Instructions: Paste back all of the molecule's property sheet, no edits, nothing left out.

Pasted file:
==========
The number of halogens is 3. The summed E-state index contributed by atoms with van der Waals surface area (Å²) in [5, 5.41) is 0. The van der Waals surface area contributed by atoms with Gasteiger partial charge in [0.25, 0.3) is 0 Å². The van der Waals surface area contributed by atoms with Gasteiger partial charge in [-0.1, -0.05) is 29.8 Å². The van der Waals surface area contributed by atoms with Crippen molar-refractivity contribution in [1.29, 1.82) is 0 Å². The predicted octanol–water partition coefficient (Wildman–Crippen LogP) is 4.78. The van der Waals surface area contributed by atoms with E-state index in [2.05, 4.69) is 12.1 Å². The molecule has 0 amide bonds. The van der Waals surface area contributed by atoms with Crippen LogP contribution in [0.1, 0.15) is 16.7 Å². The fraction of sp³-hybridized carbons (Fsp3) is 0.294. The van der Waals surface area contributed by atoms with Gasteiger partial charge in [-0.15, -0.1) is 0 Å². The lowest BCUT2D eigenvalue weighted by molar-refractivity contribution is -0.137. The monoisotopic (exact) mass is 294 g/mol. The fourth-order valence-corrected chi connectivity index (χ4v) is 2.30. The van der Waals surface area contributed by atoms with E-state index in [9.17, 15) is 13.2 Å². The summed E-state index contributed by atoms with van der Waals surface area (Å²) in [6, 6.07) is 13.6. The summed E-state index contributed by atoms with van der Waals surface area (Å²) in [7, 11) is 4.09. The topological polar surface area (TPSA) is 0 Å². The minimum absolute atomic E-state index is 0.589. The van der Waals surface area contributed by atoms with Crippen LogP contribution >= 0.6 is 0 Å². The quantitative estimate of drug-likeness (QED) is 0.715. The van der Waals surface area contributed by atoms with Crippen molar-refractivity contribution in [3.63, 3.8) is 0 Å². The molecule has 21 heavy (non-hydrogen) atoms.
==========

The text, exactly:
The number of halogens is 3. The summed E-state index contributed by atoms with van der Waals surface area (Å²) in [5, 5.41) is 0. The van der Waals surface area contributed by atoms with Gasteiger partial charge in [0.25, 0.3) is 0 Å². The van der Waals surface area contributed by atoms with Gasteiger partial charge in [-0.1, -0.05) is 29.8 Å². The van der Waals surface area contributed by atoms with Crippen molar-refractivity contribution in [1.29, 1.82) is 0 Å². The predicted octanol–water partition coefficient (Wildman–Crippen LogP) is 4.78. The van der Waals surface area contributed by atoms with E-state index in [2.05, 4.69) is 12.1 Å². The molecule has 0 amide bonds. The van der Waals surface area contributed by atoms with Crippen LogP contribution in [0.1, 0.15) is 16.7 Å². The fraction of sp³-hybridized carbons (Fsp3) is 0.294. The van der Waals surface area contributed by atoms with Gasteiger partial charge in [-0.15, -0.1) is 0 Å². The lowest BCUT2D eigenvalue weighted by molar-refractivity contribution is -0.137. The monoisotopic (exact) mass is 294 g/mol. The fourth-order valence-corrected chi connectivity index (χ4v) is 2.30. The van der Waals surface area contributed by atoms with E-state index in [9.17, 15) is 13.2 Å². The summed E-state index contributed by atoms with van der Waals surface area (Å²) in [6, 6.07) is 13.6. The summed E-state index contributed by atoms with van der Waals surface area (Å²) in [7, 11) is 4.09. The topological polar surface area (TPSA) is 0 Å². The minimum absolute atomic E-state index is 0.589. The van der Waals surface area contributed by atoms with Crippen LogP contribution >= 0.6 is 0 Å². The quantitative estimate of drug-likeness (QED) is 0.715. The van der Waals surface area contributed by atoms with Crippen molar-refractivity contribution in [3.63, 3.8) is 0 Å². The molecule has 21 heavy (non-hydrogen) atoms.